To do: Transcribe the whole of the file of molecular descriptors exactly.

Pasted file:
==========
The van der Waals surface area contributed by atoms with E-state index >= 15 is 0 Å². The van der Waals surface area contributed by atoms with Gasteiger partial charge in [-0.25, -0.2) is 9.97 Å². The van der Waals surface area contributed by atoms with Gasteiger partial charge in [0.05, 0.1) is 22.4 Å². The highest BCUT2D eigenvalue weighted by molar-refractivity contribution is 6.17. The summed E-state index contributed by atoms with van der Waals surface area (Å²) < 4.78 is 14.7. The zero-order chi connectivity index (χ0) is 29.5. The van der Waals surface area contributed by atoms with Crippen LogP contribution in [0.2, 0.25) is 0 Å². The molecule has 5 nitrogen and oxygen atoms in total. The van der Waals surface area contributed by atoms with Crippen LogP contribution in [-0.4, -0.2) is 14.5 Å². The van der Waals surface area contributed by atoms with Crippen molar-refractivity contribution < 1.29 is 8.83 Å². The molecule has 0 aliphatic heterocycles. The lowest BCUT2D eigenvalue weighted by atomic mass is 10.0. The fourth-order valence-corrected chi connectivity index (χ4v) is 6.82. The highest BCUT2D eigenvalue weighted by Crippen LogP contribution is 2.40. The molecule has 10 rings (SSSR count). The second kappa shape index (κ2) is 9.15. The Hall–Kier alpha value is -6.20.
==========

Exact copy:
The van der Waals surface area contributed by atoms with E-state index >= 15 is 0 Å². The van der Waals surface area contributed by atoms with Gasteiger partial charge in [-0.25, -0.2) is 9.97 Å². The van der Waals surface area contributed by atoms with Gasteiger partial charge in [0.05, 0.1) is 22.4 Å². The highest BCUT2D eigenvalue weighted by molar-refractivity contribution is 6.17. The summed E-state index contributed by atoms with van der Waals surface area (Å²) < 4.78 is 14.7. The zero-order chi connectivity index (χ0) is 29.5. The van der Waals surface area contributed by atoms with Crippen LogP contribution in [0.2, 0.25) is 0 Å². The molecule has 5 nitrogen and oxygen atoms in total. The van der Waals surface area contributed by atoms with Crippen LogP contribution in [-0.4, -0.2) is 14.5 Å². The van der Waals surface area contributed by atoms with Crippen molar-refractivity contribution < 1.29 is 8.83 Å². The molecule has 0 aliphatic heterocycles. The lowest BCUT2D eigenvalue weighted by atomic mass is 10.0. The fourth-order valence-corrected chi connectivity index (χ4v) is 6.82. The highest BCUT2D eigenvalue weighted by Crippen LogP contribution is 2.40. The molecule has 10 rings (SSSR count). The second kappa shape index (κ2) is 9.15. The Hall–Kier alpha value is -6.20.